Dhyata, Dhyāta: 8 definitions
Dhyata means something in Hinduism, Sanskrit, Marathi. If you want to know the exact meaning, history, etymology or English translation of this term then check out the descriptions on this page. Add your comment or reference to a book if you want to contribute to this summary article.
Shaivism (Shaiva philosophy)Source: SOAS University of London: Protective Rites in the Netra Tantra
Dhyāta (ध्यात) refers to “meditating” (on the Devīs), according to the Netratantra of Kṣemarāja: a Śaiva text from the 9th century in which Śiva (Bhairava) teaches Pārvatī topics such as metaphysics, cosmology, and soteriology.—Accordingly, [verse 11.1-24ab, while describing the appearance and worship of Tumburu]—“[...] The Devīs are white, red, yellow, and black, four-faced, four armed, three eyed, and in [their] hands bear golden hatchets, sticks and rosaries. [...] [When one] worships and meditates (dhyāta) on [the Devīs, as they] stand in the cardinal directions, [the Devīs grant the practitioner] the fruits of siddhi. However, those who are Dūtīs bear a form adorned with one face, two arms, and three eyes. Adorning [them is] hair, shorn with scissors. [...]”.
Shaiva (शैव, śaiva) or Shaivism (śaivism) represents a tradition of Hinduism worshiping Shiva as the supreme being. Closely related to Shaktism, Shaiva literature includes a range of scriptures, including Tantras, while the root of this tradition may be traced back to the ancient Vedas.
Languages of India and abroad
Marathi-English dictionarySource: DDSA: The Molesworth Marathi and English Dictionary
dhyāta (ध्यात).—p S Thought, meditated, contemplated.
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dhyātā (ध्याता).—a (S) That meditates, reflects, contemplates &c.Source: DDSA: The Aryabhusan school dictionary, Marathi-English
dhyāta (ध्यात).—p Thought, meditated, contemplat- ed.
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dhyātā (ध्याता).—a That meditates.
Marathi is an Indo-European language having over 70 million native speakers people in (predominantly) Maharashtra India. Marathi, like many other Indo-Aryan languages, evolved from early forms of Prakrit, which itself is a subset of Sanskrit, one of the most ancient languages of the world.
Sanskrit dictionarySource: DDSA: The practical Sanskrit-English dictionary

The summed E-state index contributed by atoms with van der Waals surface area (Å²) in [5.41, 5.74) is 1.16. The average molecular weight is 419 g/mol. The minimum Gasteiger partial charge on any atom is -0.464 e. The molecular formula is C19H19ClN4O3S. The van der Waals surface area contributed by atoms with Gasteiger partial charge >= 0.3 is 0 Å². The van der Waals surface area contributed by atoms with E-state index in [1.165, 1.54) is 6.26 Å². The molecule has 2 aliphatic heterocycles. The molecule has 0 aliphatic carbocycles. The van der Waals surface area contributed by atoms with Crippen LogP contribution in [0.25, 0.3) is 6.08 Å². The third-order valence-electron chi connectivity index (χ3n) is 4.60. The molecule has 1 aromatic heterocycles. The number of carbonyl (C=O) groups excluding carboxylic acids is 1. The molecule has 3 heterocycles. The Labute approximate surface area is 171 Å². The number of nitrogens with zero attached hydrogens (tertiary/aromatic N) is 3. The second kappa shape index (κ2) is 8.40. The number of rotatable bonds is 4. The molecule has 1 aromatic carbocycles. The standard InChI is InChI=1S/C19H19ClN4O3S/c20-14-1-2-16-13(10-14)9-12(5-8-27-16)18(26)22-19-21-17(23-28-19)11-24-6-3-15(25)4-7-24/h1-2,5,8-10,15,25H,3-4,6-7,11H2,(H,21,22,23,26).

Dhyāta (ध्यात).—&c. See under ध्यै (dhyai); ध्यातं वित्तमहर्निशं नियमितप्राणैर्न शम्भोः पदम् (dhyātaṃ vittamaharniśaṃ niyamitaprāṇairna śambhoḥ padam) Bhartṛhari 3.13.
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Dhyāta (ध्यात).—p. p. [dhyai-kta] Thought of, meditated or reflected upon.Source: Cologne Digital Sanskrit Dictionaries: Shabda-Sagara Sanskrit-English Dictionary
(-taḥ-tā-taṃ) Thought, meditated. E. dhyai to meditate affix kta.Source: Cologne Digital Sanskrit Dictionaries: Monier-Williams Sanskrit-English Dictionary
Dhyāta (ध्यात):—[from dhyai] mfn. thought of, meditated on [Brāhmaṇa; Upaniṣad; Mahābhārata etc.]Source: Cologne Digital Sanskrit Dictionaries: Yates Sanskrit-English Dictionary
Dhyāta (ध्यात):—[(taḥ-tā-taṃ) a.] Meditated.Source: DDSA: Paia-sadda-mahannavo; a comprehensive Prakrit Hindi dictionary (S)
Dhyāta (ध्यात) in the Sanskrit language is related to the Prakrit word: Jhāia.
Sanskrit, also spelled संस्कृतम् (saṃskṛtam), is an ancient language of India commonly seen as the grandmother of the Indo-European language family (even English!). Closely allied with Prakrit and Pali, Sanskrit is more exhaustive in both grammar and terms and has the most extensive collection of literature in the world, greatly surpassing its sister-languages Greek and Latin.
See also (Relevant definitions)
Ends with (+12): Abadhyata, Adhyata, Amedhyata, Anavamudhyata, Anudhyata, Apadhyata, Asadhyata, Avadhyata, Badhyata, Bandhyata, Bhattaraka-pad-anudhyata, Dhanadhyata, Durdhyata, Madhyata, Mata-pitri-pad-anudhyata, Medhyata, Nidhyata, Nirdhyata, Pad-anudhyata, Padanudhyata.
Full-text (+2): Dhya, Dhyai, Dhyanika, Dhyatamatragata, Dhyatamatropagamin, Dhyatamatropasthita, Dhyatamatra, Dhyatamatropanata, Pratidhyata, A-dhyatam, Upadhyata, Jhaia, Nidhyata, Dhyana, Nirdhyata, Triputi, Avadhyata, Darshanamatra, Pada-bhakta, Bhavabheda.
Search found 7 books and stories containing Dhyata, Dhyāta, Dhyātā; (plurals include: Dhyatas, Dhyātas, Dhyātās). You can also click to the full overview containing English textual excerpts. Below are direct links for the most relevant articles:
Bhakti-rasamrta-sindhu (by Śrīla Rūpa Gosvāmī)
Chaitanya Bhagavata (by Bhumipati Dāsa)
Verse 1.7.173 < [Chapter 7 - Śrī Viśvarūpa Takes Sannyāsa]
Verse 1.13.136-137 < [Chapter 13 - Defeating Digvijayī]
Verse 2.42 < [Chapter 2 - The Lord’s Manifestation at the House of Śrīvāsa and the Inauguration of Saṅkīrtana]
Puranic encyclopaedia (by Vettam Mani)
Yogadrstisamuccaya of Haribhadra Suri (Study) (by Riddhi J. Shah)
Chapter 1.5 - From Hemacandrācārya (Hemachandra) to Ācārya Tulsi < [Chapter 1 - The Jain Yoga Tradition—A Historical Review]
Rivers in Ancient India (study) (by Archana Sarma)
3a. Sarasvatī in the Purāṇic Literature (Introduction) < [Chapter 5 - Rivers in the Purāṇic Literature]
Preceptors of Advaita (by T. M. P. Mahadevan)